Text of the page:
DT 25968

Daily Telegraph Cryptic No 25968

Hints and tips by Gazza

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BD Rating – Difficulty ** Enjoyment ***

Today we have a very pleasant, but not too exacting, exercise with some well-constructed clues – perfect for doing in the garden with a long, cold drink close at hand.
As usual, the answers are hidden inside the curly brackets – select the white space to reveal them.

Across Clues

7a  Medley of extras on a musical instrument (5,3)
{TENOR SAX} – this musical instrument is constructed from an anagram (medley) of EXTRAS ON.

9a  Cause of timeless crime? (6)
{REASON} – take the crime of betraying one’s country and remove the initial T (timeless) to leave a synonym for cause.

10a  Hot and humid in the South (side close to Sicily) (6)
{STEAMY} – a word meaning hot and humid (very appropriate at the current time) is made from a charade of S(outh), TEAM (side) and Y (last letter, i.e. close) of Sicily.

11a  Midget’s mouth treated by doctor after end of fight (3,5)
{TOM THUMB} – this very famous midget is assembled from an anagram (treated) of MOUTH followed by MB (one of the standard abbreviations for doctor), all coming after T (last letter, i.e. end, of fight).

12a  One altering certain features in a theatre? (7,7)
{PLASTIC SURGEON} – once you’ve grasped that the sort of theatre where this person operates is in a hospital, the answer is fairly obvious.

15a  Boast about column (4)
{CROW} – a charade of C (circa, about) and ROW (column) produces a verb meaning to boast or gloat. Those who use spreadsheets will no doubt protest that a row is totally different to a column!

17a  A cinch, right? Wrong! (5)
{GIRTH} – an anagram (wrong) of RIGHT gives us a word meaning a band used to keep a horse’s saddle in place (cinch). A simple but very effective clue.

19a  See opener in Solheim Cup (4)
{SPOT} – a synonym for to see is made from S (opening letter of Solheim) and POT (cup).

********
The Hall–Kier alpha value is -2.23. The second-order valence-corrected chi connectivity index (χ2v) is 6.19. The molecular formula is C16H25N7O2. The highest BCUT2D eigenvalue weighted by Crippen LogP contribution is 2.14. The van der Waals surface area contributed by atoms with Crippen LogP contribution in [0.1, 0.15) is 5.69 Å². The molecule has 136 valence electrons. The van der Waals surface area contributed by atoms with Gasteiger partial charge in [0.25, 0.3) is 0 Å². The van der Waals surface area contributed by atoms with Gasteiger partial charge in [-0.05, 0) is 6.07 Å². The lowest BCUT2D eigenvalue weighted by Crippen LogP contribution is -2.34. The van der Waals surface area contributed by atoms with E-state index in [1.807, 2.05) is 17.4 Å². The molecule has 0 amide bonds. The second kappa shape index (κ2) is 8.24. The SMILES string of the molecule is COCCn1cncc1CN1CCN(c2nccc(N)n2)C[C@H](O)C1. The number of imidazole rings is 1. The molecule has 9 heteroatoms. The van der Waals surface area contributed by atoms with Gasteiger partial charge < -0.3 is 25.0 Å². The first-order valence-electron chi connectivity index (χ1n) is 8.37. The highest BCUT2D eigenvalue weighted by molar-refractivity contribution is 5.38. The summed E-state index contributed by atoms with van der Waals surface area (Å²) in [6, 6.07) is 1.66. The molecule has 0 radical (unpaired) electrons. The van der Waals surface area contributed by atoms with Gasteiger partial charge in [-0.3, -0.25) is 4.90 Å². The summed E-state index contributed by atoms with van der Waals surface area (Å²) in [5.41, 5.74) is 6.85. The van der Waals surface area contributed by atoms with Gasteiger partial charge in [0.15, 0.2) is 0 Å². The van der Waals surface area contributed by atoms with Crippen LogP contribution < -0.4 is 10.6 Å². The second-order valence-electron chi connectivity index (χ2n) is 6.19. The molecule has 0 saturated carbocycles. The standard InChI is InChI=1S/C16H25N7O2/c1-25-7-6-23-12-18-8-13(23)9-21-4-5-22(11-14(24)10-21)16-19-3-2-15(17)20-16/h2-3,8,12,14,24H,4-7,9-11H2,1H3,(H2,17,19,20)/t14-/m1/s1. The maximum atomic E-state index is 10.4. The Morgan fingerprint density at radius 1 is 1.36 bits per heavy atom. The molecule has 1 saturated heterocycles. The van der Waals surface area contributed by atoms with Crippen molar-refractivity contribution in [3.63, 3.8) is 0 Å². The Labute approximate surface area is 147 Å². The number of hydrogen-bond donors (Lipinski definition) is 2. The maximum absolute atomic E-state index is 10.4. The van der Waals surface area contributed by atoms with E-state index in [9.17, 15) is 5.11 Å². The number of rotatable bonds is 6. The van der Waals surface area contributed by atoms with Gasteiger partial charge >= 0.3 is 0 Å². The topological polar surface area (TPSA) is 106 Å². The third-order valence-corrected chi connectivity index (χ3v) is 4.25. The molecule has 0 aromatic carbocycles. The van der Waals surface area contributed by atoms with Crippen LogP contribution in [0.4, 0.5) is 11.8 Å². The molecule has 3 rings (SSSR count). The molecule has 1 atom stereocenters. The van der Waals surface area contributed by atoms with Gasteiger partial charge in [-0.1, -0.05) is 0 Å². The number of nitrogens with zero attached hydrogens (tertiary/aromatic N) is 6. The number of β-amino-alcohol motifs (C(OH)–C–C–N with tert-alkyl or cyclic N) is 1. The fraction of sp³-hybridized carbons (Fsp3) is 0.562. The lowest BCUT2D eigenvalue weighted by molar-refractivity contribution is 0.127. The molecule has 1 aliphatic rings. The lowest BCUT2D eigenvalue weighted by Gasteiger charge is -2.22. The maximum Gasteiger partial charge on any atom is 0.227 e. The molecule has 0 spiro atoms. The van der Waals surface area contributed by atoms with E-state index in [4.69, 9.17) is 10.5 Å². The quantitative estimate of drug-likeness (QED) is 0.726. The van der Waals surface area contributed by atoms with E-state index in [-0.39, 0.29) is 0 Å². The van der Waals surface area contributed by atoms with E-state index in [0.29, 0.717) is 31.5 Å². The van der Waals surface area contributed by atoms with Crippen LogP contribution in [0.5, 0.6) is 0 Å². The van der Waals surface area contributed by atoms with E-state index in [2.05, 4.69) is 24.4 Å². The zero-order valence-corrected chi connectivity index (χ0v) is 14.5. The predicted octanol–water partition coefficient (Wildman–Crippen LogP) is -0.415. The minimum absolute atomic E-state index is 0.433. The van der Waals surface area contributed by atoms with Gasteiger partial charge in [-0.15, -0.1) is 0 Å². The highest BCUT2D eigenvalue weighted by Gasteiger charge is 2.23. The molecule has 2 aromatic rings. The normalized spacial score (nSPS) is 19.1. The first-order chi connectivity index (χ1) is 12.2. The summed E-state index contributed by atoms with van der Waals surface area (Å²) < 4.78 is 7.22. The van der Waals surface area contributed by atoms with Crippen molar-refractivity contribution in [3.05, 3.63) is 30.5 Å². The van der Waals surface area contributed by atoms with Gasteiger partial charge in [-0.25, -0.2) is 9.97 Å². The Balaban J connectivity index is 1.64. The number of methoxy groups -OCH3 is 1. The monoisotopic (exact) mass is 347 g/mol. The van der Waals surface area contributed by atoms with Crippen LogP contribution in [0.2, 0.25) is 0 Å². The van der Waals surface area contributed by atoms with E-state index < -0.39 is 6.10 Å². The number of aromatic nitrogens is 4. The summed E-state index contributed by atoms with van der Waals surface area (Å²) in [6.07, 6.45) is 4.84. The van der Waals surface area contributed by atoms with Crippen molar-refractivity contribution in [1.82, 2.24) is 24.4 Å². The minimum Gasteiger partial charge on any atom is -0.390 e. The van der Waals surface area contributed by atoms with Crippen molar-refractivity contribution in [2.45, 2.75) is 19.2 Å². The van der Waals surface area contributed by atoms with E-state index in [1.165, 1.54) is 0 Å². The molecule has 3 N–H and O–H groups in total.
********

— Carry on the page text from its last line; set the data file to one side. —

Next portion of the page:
20a  How chess players sit at every level? (6,3,5)
{ACROSS THE BOARD} – double definition – the way chess players face each other over the pieces and a phrase meaning applying in all cases from top to bottom.

23a  Lard, once melted in kitchen utensil (8 )
{COLANDER} – an anagram (melted) of LARD ONCE produces a kitchen utensil.

25a  Bend almost all of small shield (6)
{BUCKLE} – a BUCKLEr is a small round shield – drop the last letter (almost all) to get a verb meaning to bend and give way under pressure.

27a  Picked for team doing time (6)
{INSIDE} – double definition – if you are picked for a team you are IN the SIDE, and this is also one of the many colloquial expressions for being in prison, doing time.

28a  Caught by a daring eccentric major-general at Balaclava (8 )
{CARDIGAN} – put C (caught, in cricket) in front of an anagram (eccentric) of A DARING to get the name of the commander of the Charge of the Light Brigade. “C’est magnifique, mais ce n’est pas la guerre” as one of their French allies commented.

Down Clues

1d  County in northern half of US state (4)
{KENT} – the first half (northern, because this is a down clue) of the bluegrass state, famous for its horse racing and fried chicken, is a county in the South-East of England.

2d  Roams foolishly over southern marsh (6)
{MORASS} – an anagram (foolishly) of ROAMS is followed (over, in a down clue) by S(outhern) to get an area of muddy ground (marsh).

3d  Leave former partner with the thing (4)
{EXIT} – a charade of EX (former partner) and IT (the thing) produces a verb meaning to go out or leave.

4d  Textbook of the highest quality, latest from professor (6)
{PRIMER} – of the highest quality is PRIME – add the last letter (latest) from professoR to get a textbook.

5d  Dismisses those on register (8 )
{CASHIERS} – double definition, one cryptic – a verb meaning dismisses from the armed forces in disgrace is also a noun meaning the people who handle payments at a cash register.

6d  Fellow Mormon, I suspect, is here in Cornwall (6,4)
{BODMIN MOOR} – start with BOD (fellow, short for body) and add an anagram (suspect) of MORMON I to get an upland area of Cornwall which is famous for its mythical beast, and which thousands of tourists pass through every year as they speed down the A30.

8d  A network of agents from Yugoslavia initially planted in Spa? (3,4)